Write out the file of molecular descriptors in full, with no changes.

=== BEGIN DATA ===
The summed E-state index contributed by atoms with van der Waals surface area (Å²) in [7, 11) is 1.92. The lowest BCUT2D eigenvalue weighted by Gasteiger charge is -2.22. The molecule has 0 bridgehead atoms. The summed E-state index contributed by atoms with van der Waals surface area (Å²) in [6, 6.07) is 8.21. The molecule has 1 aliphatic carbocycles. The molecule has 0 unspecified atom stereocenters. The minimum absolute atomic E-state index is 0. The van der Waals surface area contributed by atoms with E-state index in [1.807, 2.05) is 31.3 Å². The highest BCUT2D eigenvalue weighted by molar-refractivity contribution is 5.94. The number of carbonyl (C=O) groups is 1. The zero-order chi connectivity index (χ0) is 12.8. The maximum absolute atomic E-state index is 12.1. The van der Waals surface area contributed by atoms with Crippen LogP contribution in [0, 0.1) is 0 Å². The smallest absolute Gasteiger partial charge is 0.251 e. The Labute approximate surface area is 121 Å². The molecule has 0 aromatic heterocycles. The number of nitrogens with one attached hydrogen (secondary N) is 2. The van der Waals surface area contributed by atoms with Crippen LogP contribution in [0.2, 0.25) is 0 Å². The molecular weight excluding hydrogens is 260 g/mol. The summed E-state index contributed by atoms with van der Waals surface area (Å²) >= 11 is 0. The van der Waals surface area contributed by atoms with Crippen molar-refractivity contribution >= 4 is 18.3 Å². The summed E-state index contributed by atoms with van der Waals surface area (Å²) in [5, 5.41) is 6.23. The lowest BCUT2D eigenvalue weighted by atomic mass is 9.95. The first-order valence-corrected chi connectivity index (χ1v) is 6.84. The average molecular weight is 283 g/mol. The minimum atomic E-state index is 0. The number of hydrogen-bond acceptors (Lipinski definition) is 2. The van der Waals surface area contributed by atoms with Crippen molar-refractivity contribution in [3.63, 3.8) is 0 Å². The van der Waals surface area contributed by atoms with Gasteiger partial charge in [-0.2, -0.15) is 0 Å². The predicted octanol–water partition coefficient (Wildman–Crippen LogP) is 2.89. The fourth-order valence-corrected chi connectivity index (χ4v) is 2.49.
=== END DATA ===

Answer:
The summed E-state index contributed by atoms with van der Waals surface area (Å²) in [7, 11) is 1.92. The lowest BCUT2D eigenvalue weighted by Gasteiger charge is -2.22. The molecule has 0 bridgehead atoms. The summed E-state index contributed by atoms with van der Waals surface area (Å²) in [6, 6.07) is 8.21. The molecule has 1 aliphatic carbocycles. The molecule has 0 unspecified atom stereocenters. The minimum absolute atomic E-state index is 0. The van der Waals surface area contributed by atoms with E-state index in [1.807, 2.05) is 31.3 Å². The highest BCUT2D eigenvalue weighted by molar-refractivity contribution is 5.94. The number of carbonyl (C=O) groups is 1. The zero-order chi connectivity index (χ0) is 12.8. The maximum absolute atomic E-state index is 12.1. The van der Waals surface area contributed by atoms with Crippen LogP contribution in [0, 0.1) is 0 Å². The smallest absolute Gasteiger partial charge is 0.251 e. The Labute approximate surface area is 121 Å². The molecule has 0 aromatic heterocycles. The number of nitrogens with one attached hydrogen (secondary N) is 2. The van der Waals surface area contributed by atoms with Crippen LogP contribution in [0.2, 0.25) is 0 Å². The molecular weight excluding hydrogens is 260 g/mol. The summed E-state index contributed by atoms with van der Waals surface area (Å²) >= 11 is 0. The van der Waals surface area contributed by atoms with Crippen molar-refractivity contribution >= 4 is 18.3 Å². The summed E-state index contributed by atoms with van der Waals surface area (Å²) in [5, 5.41) is 6.23. The lowest BCUT2D eigenvalue weighted by atomic mass is 9.95. The first-order valence-corrected chi connectivity index (χ1v) is 6.84. The average molecular weight is 283 g/mol. The minimum atomic E-state index is 0. The number of hydrogen-bond acceptors (Lipinski definition) is 2. The van der Waals surface area contributed by atoms with Crippen molar-refractivity contribution in [3.63, 3.8) is 0 Å². The van der Waals surface area contributed by atoms with Gasteiger partial charge in [-0.2, -0.15) is 0 Å². The predicted octanol–water partition coefficient (Wildman–Crippen LogP) is 2.89. The fourth-order valence-corrected chi connectivity index (χ4v) is 2.49.